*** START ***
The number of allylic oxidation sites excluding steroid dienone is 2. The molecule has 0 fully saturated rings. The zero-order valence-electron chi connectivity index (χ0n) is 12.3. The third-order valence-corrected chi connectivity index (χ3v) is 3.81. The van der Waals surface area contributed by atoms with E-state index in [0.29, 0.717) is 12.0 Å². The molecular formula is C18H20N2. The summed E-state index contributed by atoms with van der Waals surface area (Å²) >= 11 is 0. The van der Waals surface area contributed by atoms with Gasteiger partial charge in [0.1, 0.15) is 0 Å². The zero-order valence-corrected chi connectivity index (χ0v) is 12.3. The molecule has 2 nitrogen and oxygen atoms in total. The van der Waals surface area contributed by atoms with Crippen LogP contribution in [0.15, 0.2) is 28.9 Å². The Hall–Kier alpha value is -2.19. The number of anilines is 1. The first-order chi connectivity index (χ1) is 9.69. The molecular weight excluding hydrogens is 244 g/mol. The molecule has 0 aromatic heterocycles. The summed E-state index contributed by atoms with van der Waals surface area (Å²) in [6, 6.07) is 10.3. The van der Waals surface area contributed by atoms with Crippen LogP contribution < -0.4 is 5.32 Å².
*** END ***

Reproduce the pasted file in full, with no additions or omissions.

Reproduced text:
The number of allylic oxidation sites excluding steroid dienone is 2. The molecule has 0 fully saturated rings. The zero-order valence-electron chi connectivity index (χ0n) is 12.3. The third-order valence-corrected chi connectivity index (χ3v) is 3.81. The van der Waals surface area contributed by atoms with E-state index in [0.29, 0.717) is 12.0 Å². The molecular formula is C18H20N2. The summed E-state index contributed by atoms with van der Waals surface area (Å²) >= 11 is 0. The van der Waals surface area contributed by atoms with Gasteiger partial charge in [0.1, 0.15) is 0 Å². The zero-order valence-corrected chi connectivity index (χ0v) is 12.3. The molecule has 2 nitrogen and oxygen atoms in total. The van der Waals surface area contributed by atoms with Crippen LogP contribution in [0.15, 0.2) is 28.9 Å². The Hall–Kier alpha value is -2.19. The number of anilines is 1. The first-order chi connectivity index (χ1) is 9.69. The molecular weight excluding hydrogens is 244 g/mol. The molecule has 0 aromatic heterocycles. The summed E-state index contributed by atoms with van der Waals surface area (Å²) in [6, 6.07) is 10.3. The van der Waals surface area contributed by atoms with Crippen LogP contribution < -0.4 is 5.32 Å².